By David Burton
The village of Malik Ibrahim spreads across several square miles, with homesteads separated by their fields, perhaps a few houses belonging to brothers and sisters of the same family gathered together.
We had come to one of these little clusters to find out how much of an impact our work has had. We had given people training in sanitation, hygiene and the safe use of water, and helped them with kitchen equipment and tents to help them through the winter.
We were led through quite a sprawl of houses, scattered with scrub and cattle. The houses were made of mud, and the tents we had given were opened out on the walls to cover gaps that the villagers had yet to repair.
One house was made out of brick, and was decorated with pieces of colored foil. As I walked past, one of the villagers tried to usher me inside. I smiled, and declined, but he insisted, and leaned in to explain. ‘Church,’ he said.
I had to make my interviews, so I regretfully kept going, but I was surprised – Pakistan is a majority-Muslim nation, and I thought the odds of us finding a Christian community would be very small indeed. But here they were.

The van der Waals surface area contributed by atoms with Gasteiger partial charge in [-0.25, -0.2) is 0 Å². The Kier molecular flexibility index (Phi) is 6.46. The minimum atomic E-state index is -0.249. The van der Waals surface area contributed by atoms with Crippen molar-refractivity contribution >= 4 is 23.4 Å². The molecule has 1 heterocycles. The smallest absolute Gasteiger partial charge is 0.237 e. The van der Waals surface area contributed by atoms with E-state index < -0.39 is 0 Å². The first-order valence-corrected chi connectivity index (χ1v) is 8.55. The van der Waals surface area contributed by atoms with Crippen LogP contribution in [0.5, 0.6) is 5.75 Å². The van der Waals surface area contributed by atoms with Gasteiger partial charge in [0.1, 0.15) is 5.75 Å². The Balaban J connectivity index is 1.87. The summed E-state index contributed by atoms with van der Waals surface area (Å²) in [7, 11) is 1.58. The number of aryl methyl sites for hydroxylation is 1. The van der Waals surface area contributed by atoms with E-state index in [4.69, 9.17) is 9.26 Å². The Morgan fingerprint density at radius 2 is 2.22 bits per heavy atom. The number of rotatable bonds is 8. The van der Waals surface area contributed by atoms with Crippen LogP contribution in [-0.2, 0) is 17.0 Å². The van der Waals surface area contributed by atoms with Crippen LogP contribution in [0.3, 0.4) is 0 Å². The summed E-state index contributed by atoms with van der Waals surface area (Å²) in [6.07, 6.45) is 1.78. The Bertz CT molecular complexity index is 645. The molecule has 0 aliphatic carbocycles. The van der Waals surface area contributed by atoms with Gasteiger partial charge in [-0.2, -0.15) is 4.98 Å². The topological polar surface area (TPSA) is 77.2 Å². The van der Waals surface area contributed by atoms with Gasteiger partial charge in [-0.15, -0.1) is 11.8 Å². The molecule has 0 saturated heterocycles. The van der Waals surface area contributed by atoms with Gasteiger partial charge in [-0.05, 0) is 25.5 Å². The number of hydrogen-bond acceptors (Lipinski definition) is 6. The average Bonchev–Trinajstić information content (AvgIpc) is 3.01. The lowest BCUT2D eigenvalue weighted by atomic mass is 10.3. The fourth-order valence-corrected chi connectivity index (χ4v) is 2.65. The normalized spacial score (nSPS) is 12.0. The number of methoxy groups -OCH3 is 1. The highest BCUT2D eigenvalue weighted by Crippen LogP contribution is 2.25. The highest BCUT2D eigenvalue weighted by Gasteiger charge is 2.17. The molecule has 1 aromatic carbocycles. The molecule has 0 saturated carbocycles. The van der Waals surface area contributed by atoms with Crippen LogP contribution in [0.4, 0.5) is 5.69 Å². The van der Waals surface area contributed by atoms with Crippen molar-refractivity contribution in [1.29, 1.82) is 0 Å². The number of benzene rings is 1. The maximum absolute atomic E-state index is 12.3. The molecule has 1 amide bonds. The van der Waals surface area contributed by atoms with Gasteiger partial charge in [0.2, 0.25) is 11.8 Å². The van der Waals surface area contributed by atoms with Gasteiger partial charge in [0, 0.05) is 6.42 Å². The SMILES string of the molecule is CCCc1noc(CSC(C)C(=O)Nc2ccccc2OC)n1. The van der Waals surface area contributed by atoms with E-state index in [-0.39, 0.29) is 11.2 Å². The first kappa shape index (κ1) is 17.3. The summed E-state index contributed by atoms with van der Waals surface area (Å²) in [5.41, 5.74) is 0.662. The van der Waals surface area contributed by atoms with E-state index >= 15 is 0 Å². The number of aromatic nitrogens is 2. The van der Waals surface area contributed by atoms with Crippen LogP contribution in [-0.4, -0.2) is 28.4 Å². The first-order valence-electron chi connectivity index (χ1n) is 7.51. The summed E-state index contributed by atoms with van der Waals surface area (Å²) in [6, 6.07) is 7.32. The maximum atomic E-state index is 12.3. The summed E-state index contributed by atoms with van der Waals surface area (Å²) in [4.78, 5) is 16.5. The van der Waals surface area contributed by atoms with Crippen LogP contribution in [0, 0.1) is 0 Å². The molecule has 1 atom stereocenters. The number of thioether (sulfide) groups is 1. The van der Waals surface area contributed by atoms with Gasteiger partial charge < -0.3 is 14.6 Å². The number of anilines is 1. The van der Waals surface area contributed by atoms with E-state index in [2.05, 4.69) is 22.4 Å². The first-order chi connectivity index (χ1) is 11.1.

So I was surprised again to find the men a hundred yards further down the road greeting me with the hearty ‘salaam aleikum’ which I’m used to using at home in Bangladesh with Muslim friends. They were friendly, and welcomed me.
I was confused. I’m used to seeing different beliefs cause people to associate only with people of their own kind; watching religion become ethnicity. It happens all over the world, and it’s tragic, even when it’s peaceful. But here, it seemed there was a community of people of different beliefs living together very peacefully.
I asked my questions, and was encouraged to discover that not only had these men grasped the knowledge they had received, they were keen to pass it on to others. Including the Christians down the road.
I’m reminded of this today (http://www.bbc.co.uk/news/world-south-asia-12617562), as the global story out of Pakistan continues to be about a tiny number of extremists and their divisive, murderous way. I read with sadness about attacks on politicians and citizens in Pakistan, not least because the people I met there were polite, welcoming, and proud of their nation. With good reason. Pakistan is remarkable.
I pray that the Pakistan I saw in Malik Ibrahim is stronger and more enduring than the Pakistan a small number of extremists are trying to make with the blood of others. I believe it is.